The Constant Change in Sports
The changing face of sports is progressing steadily.
With the umpire camera, viewers can see a game as if they were playing middle linebacker.
The fans know the speed of a Pedro Martinez fastball instantly and can see just how high Vince Carter leaps while completing one of his gravity-defying dunks.
With all these technological advances the most important gains have benefited the athletes themselves.
New medical procedures, knowledge of nutrition, and advanced facilities and equipment have helped to enhance athletic ability and extend the careers of players. There was a time when an athlete with a knee injury faced major surgery just to find out what ailed a player. Technology has made it possible for players to find the root of a problem without missing months of playing time.
“Diagnostic techniques like MRI and arthroscope (surgery) were paramount in sports medicine,” Oakland Raiders trainer Rod Martin said.
Martin has worked for the Raiders for 21 years and has seen the evolution of rehabilitation and prevention methods. “A knowledge of nutrition and more body awareness,” are factors Martin credits with athletes being better prepared physically. “Preconditioning, weights and running.”
Martin also works with athletes rehabbing injuries. He said with new technology, not only are players preventing injuries better, but they also return to play faster than ever.
In some cases, players come back better than ever. Remember in 1998, UCLA wide receiver Freddie Mitchell suffered a gruesome break of his right femur in the second game of the year. Mitchell was able to return to the field — the same season to play in the Rose Bowl.
Now, Mitchell is one of the best wideouts in America. If he chooses to leave school for the NFL, he’ll definitely be a top pick. Should he return to UCLA, he’ll be one of the best receivers in the country and a possible Heisman candidate.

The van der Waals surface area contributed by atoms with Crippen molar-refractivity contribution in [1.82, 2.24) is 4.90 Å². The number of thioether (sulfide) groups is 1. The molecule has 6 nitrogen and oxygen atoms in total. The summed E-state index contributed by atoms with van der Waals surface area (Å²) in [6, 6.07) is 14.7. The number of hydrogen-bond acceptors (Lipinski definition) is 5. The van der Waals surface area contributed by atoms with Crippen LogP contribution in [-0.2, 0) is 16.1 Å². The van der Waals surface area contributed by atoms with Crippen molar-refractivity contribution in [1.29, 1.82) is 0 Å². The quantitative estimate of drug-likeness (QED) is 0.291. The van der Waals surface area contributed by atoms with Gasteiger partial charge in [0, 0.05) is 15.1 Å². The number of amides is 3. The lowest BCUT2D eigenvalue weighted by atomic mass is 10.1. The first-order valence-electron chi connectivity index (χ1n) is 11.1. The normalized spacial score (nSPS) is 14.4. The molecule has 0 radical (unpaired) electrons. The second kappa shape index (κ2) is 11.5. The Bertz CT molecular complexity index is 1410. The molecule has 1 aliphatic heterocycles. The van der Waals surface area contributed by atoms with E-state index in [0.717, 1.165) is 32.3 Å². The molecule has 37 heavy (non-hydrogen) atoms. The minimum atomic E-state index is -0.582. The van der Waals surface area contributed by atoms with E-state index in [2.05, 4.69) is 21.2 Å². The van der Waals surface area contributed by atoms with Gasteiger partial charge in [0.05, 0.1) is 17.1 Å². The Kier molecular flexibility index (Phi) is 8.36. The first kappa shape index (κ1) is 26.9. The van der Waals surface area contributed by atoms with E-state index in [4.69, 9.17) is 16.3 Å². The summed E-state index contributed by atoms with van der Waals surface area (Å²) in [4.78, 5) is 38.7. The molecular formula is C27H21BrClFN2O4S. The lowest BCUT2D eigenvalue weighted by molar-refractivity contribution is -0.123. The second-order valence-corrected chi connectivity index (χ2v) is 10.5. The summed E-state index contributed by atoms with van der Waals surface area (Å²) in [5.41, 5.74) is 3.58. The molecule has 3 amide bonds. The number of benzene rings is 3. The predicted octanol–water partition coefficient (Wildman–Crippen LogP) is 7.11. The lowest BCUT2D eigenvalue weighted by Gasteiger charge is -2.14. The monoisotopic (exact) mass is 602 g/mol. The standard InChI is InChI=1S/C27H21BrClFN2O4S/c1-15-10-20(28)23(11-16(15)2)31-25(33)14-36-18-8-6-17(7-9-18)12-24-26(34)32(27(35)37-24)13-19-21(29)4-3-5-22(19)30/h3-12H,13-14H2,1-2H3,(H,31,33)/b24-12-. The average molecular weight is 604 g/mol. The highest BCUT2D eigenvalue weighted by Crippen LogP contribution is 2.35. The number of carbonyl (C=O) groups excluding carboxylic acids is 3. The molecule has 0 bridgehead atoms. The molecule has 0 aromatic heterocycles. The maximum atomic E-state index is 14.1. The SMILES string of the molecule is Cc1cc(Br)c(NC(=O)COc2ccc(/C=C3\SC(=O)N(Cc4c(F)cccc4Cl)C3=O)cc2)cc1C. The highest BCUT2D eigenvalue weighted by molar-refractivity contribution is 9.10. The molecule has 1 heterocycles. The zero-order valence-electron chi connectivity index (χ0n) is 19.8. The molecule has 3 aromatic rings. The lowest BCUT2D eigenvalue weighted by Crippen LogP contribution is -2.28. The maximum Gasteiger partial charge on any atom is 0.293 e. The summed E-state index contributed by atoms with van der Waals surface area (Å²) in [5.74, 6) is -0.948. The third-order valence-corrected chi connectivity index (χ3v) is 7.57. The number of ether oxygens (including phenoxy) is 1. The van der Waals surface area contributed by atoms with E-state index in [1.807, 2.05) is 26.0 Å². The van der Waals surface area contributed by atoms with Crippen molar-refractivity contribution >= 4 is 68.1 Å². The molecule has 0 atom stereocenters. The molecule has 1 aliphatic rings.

With the exception of Veterans Stadium in Philadelphia, it looks like most teams are concerned about the surfaces their players compete on. The Meadowlands switched to a grass field this season. Both the Jets and Giants lost key players while playing on the turf to non-contact injuries.The most recent was last season when Jets quarterback Vinny Testaverde went down with a torn Achilles’.
While no one has been able to prove artificial turf is sole cause these injuries, (former Miami Dolphin quarterback Dan Marino suffered the same injury on grass) teams are looking at ways to improve where players play.
Even if there is no proof that artificial turf is directly related to injury, players overwhelmingly would prefer not to play on it.A 1996 survey conducted by the National Football League Players’ Association found 86.7 percent of players dislike playing on artificial turf.
When it comes to injuries, 93.4 percent felt artificial turf is more likely to contribute to injury. With such complaints, it’s no surprise the NFL is out to find more comfortable playing surfaces. “Playing surfaces are changing,” Martin said. “There’s sports turf, which we don’t know a lot about.” Nike even has its own playing surface, Fieldturf, used by among others, the University of Nebraska football team.